To remove any contaminating DNA, DNase treatment [Recombinant DNase I (RNase-free); Takara] was carried out according to the manufacture's instructions.

mRNAs and miRNAs Investigated

The genes that we selected were housekeeping gene (ACTB) and male reproductive organ-specific transcripts (DDX4, PRM2, DEFB129, SERPINA5, TGM4): (1) Housekeeping gene: β-actin (ACTB, NM_001101); (2) Testis-specific genes: including whole process spermatogenesis marker gene: DEAD (Asp-Glu-Ala-Asp) box polypeptide 4 (DDX4, NM_001317), and post-meiotic spermatogenic gene: Protamine 2 (PRM2, NM_002762); (3) Epididymis-specific genes: β-defensin 129 (DEFB129, NM_080831); (4) Seminal vesicle- specific genes: serpin peptidase inhibitor, clade A (alpha-1 antiproteinase, antitrypsin), member 5(SERPINA5, NM_000624); (5) Prostate-specific genes: transglutaminase 4 (TGM4, NM_003241). All primers were designed to span the intron. Information of these genes and primer sequence is given in supplemental data Table S1.

Two miRNAs (miR-34a, miR-141) existing widely in epithelial cells of male reproductive organs, two testis-specific miRNA (miR-202, miR-449a), and two piRNAs (piR-013423, piR-023386) were involved in this study. See supplemental data Table S2 for the information of probes and primers.

cDNA Synthesis and qPCR for mRNAs

Reverse-transcription was performed for synthesizing cDNA with the RevertAidTM First Strand cDNA Synthesis Kit (Fermentas) according to the manufacturer's instruction.

Quantitative real-time PCR (qPCR) for mRNAs was performed as described previously [19] with an Mx3000P thermocycler (Stratagene) and with SYBR Green I used for detecting the fluorescence of amplified products. PCR conditions were: 95°C for 10 min (initial denaturation) and 40 cycles of 25 sec at 95°C (denaturation), 30 sec at the annealing temperature (Table S1), 30 sec at 72°C (elongation), and 8 sec at 81°C (fluorescence measurement). A melting curve was generated at the end of every run to ensure product uniformity. The gel-extracted PCR products were inserted in the pCR2.1-TOPO vectors (Invitrogen) and were subjected to DNA sequencing to confirm the correct amplification. To quantify these 6 different mRNAs, calibration curves were generated by use of serial dilutions of the plasmid DNA.

cDNA Synthesis and qPCR for miRNAs

The quantity of miRNAs was determined using qPCR based on enzymatic stem-loop probes ligation as described previously [32], which has been shown to be highly specific for the mature miRNA. Briefly, for cDNA synthesis, total RNA was mixed with probes (20 fmol) and incubated at 65°C for 3 min on a Gradient thermal cycler (Eppendorf), then slowly cooled to room temperature (about 30 min), and finally placed on ice for the formation of nicked heteroduplex structures. Enzymatic ligation was performed on the thermal cycler by incubation at 22°C for 1 h and 65°C for 10 min with the presence of T4 DNA ligase (Fermentas), DNA ligation buffer, PEG 4000, and RNase inhibitor in a final volume of 20 µl.

Real-time PCR was performed with the Mx3000P thermocycler. The ligation product (2 µl) was pipetted as PCR templates into DimerEraser SYBR Green Mastermix (Takara) to obtain a 20 µl PCR reaction. The reactions were incubated in a 96-well plate at 95°C for 30 sec, followed by 40 cycles of 95°C for 5 sec, 60°C for 20 sec, and 72°C for 20 sec. To ensure product uniformity, a melting curve was generated at the end of every run, and the PCR product was analyzed on an 8% polyacrylamide gel (length: 26 cm). Calibration curves were constructed by use of serial dilutions of synthetic miRNA with known concentration.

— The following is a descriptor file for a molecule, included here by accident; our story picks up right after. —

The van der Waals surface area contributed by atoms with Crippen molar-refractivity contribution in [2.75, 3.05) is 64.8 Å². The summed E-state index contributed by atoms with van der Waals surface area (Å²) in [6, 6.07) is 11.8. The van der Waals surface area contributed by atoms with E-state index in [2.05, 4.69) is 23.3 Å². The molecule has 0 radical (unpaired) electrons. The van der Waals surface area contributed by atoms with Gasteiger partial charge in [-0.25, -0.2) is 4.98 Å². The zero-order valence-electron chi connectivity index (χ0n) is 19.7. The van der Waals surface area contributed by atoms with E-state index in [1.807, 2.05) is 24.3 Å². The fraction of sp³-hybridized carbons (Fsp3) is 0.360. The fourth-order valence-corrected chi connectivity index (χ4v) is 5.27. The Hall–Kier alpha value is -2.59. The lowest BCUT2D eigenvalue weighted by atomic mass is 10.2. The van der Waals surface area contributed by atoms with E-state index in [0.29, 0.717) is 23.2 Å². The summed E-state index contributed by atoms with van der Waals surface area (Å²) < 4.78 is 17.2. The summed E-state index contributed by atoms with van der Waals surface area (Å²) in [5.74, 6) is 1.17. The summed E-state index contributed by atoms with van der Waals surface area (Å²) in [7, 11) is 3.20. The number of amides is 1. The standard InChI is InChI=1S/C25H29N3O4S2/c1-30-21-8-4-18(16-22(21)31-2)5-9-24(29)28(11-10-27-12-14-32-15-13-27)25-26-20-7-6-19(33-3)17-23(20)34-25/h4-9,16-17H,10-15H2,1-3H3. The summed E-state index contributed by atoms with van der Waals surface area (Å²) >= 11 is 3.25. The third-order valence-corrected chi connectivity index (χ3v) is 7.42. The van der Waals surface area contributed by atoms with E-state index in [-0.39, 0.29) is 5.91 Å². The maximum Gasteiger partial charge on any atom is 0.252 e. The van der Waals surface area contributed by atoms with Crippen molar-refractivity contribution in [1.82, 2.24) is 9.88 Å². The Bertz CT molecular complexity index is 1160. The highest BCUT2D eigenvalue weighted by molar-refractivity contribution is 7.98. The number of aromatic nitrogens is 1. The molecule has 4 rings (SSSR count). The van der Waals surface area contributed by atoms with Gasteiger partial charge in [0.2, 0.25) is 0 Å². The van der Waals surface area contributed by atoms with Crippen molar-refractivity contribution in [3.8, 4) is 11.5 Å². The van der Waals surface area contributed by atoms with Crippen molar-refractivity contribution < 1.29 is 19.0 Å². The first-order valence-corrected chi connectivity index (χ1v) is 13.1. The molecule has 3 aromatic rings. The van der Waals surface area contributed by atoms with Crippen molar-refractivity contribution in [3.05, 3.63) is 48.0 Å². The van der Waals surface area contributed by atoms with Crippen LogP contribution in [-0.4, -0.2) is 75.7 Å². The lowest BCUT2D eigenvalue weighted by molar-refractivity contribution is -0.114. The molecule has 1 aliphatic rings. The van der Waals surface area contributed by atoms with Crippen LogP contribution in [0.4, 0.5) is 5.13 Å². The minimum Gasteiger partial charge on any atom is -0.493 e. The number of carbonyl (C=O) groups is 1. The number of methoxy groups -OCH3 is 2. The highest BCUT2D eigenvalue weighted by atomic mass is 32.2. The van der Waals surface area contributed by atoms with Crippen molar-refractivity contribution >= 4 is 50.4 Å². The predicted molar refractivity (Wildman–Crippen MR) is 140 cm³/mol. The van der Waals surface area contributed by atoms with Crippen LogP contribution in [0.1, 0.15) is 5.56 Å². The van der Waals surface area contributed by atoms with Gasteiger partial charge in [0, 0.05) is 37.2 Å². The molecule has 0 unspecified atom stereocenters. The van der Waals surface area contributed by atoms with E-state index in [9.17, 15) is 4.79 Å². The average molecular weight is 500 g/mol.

Statistic Analysis

Statistical analyses were performed using SigmaStat 2.03 software (SPSS Inc.). The Friedman test was used for analyzing the stability of cfs-miRNA, proportions of RNAs that included within SMVs, and for experiments of Triton X-100 treatment and all filtrations. When this test gave significant results, it was followed by Student–Newman–Keuls (SNK) test. P<0.05 was considered as significant.

Results

Stability of cfs-miRNA

The stability of cfs-miRNA was evaluated by a time-course (0, 2, 4, 8, and 24 h, at room temperature) analysis of 4 miRNAs and 2 piRNAs involved in this study. All these cfs-miRNAs were stable at least within 24 h. We observed no significant degradation of any miRNA at any of these serial time points (supplemental data Figure S1; P>0.05, SNK test). While in the spiked control, exogenous RNA (contain piRNA from testis) obtained from seminal plasma of healthy individuals was added into the seminal plasma of vasectomized participants (do not contain piRNA); Only very small amount (11.7% for piRNA-013423, 12.3% for piRNA-023386) of piRNA remained after 2 min incubation at room temperature, confirming the RNase activity in semen.

Most cfs-miRNA Remained after Filtration or Triton X-100 Treatment

Filtration and Triton X-100 treatment were taken as the simple and preliminary methods to provide information of the complexes the cfs-miRNA were bound with. The clearly reductive effects of these treatments on cfs-mRNA have been observed in our previous study [19]. But for cfs-miRNA, after filtrating seminal plasma through 0.45-, or 0.22-µm pores, no significant change of the amount of any miRNA was observed (Figure 1; P>0.05, SNK test). After incubation with 1% (v/v) Triton X-100 at room temperature for 20 min, although significant degradation of miRNA in seminal plasma was observed (Figure 1; P<0.05, SNK test), the main part of them remained detectable. The mean percentages of remained miRNA varied from 63.4% (piR-023386) to 75.8% (piR-013423). In contrast, only 2.3% of ACTB and no DDX4 mRNAs were detected under the same incubation [19].